Background: Ginger (Zingiber officinale) extract supplementation has been shown to improve the severity of symptoms and decrease the nonsteroidal antiinflammatory drug (NSAID) requirements in patients with osteoarthritis (OA).
Objective: To assess the effects of ginger extract as an alternative to NSAIDs and as a supplement drug in the symptomatic treatment of OA.
Methods: Between April and October 2002, 120 outpatients with OA of moderate to severe pain, requiring only the use of NSAIDs, were enrolled into a double-blind, randomized, placebo-controlled clinical trial. These patients were randomized into three groups of 40, including the placebo (PL), ginger extract (GE), and ibuprofen (IBP) groups. After a washout period of one week (week 0), patients received either 30 mg ginger extract in two 500 mg capsules, placebo, or three 400 mg ibuprofen tablets daily for one month. Acetaminophen tablet was prescribed as a rescue analgesic during the study. The clinical assessments included a visual analog scale (VAS) for pain, gelling pain, joint swelling measurement, and joint motion slope measurement. Joint motion slope was measured by goniometry (normal = 130°, limited = 120°, and very limited = 110°).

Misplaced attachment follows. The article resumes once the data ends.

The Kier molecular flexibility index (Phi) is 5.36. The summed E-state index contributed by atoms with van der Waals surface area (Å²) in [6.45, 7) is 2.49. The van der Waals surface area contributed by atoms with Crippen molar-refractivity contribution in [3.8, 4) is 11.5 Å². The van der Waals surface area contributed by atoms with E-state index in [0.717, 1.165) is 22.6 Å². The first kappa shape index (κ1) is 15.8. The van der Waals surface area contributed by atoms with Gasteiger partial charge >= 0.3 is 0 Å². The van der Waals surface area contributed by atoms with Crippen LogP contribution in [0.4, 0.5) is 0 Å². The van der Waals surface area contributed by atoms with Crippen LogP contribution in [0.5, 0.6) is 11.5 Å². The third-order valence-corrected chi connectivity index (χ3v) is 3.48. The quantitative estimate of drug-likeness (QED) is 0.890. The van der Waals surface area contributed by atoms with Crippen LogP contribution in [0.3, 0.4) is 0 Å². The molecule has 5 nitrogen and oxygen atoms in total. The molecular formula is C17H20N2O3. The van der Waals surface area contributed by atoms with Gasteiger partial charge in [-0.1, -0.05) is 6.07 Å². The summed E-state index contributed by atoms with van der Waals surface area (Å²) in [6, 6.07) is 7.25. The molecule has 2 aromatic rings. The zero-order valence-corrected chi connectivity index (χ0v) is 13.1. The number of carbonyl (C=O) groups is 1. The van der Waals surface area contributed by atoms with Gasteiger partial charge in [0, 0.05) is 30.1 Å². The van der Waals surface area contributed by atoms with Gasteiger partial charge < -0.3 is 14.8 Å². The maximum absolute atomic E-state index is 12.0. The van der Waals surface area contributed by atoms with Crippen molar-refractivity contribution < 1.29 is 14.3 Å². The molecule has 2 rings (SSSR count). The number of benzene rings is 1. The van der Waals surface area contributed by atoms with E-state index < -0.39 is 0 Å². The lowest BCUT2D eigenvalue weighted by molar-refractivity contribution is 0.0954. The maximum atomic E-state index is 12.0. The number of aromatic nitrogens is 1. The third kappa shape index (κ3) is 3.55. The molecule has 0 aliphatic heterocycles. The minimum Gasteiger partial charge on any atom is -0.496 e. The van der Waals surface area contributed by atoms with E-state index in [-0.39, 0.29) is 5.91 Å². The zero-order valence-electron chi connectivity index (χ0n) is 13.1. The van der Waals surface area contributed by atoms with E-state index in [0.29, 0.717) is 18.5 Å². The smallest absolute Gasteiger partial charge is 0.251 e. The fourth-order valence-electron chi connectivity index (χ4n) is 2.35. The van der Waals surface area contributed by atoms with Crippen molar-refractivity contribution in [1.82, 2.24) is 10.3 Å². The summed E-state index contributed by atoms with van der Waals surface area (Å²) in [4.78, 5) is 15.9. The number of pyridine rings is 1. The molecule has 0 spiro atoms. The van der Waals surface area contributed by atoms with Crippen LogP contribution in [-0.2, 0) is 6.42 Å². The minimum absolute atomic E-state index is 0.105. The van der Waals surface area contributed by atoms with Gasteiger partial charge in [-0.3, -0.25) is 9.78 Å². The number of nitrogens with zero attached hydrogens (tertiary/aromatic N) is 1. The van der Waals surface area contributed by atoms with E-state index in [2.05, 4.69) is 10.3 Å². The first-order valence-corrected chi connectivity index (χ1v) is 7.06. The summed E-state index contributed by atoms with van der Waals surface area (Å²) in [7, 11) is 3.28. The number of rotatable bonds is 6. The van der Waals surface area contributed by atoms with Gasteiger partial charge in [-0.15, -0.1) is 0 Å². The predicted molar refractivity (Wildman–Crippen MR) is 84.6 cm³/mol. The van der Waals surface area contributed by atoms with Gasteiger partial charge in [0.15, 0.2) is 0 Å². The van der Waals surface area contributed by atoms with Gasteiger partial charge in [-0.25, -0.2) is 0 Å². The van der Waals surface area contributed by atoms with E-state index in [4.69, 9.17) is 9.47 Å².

Results: The improvement of symptoms (defined as reduction in the mean change) was superior in the ginger extract and ibuprofen groups than the placebo group. VAS scores and gelling or regressive pain after rising the scores were significantly higher in the PL group than both the GE and IBP groups, a month after the treatment (P<0.0001). However, there was no significant difference in VAS and gelling pain scores between the ginger extract and the ibuprofen groups.
Conclusion: Ginger extract and ibuprofen were significantly more effective than the placebo in the symptomatic treatment of OA, while there was no significant difference between the ginger extract and ibuprofen groups in a test for multiple comparison.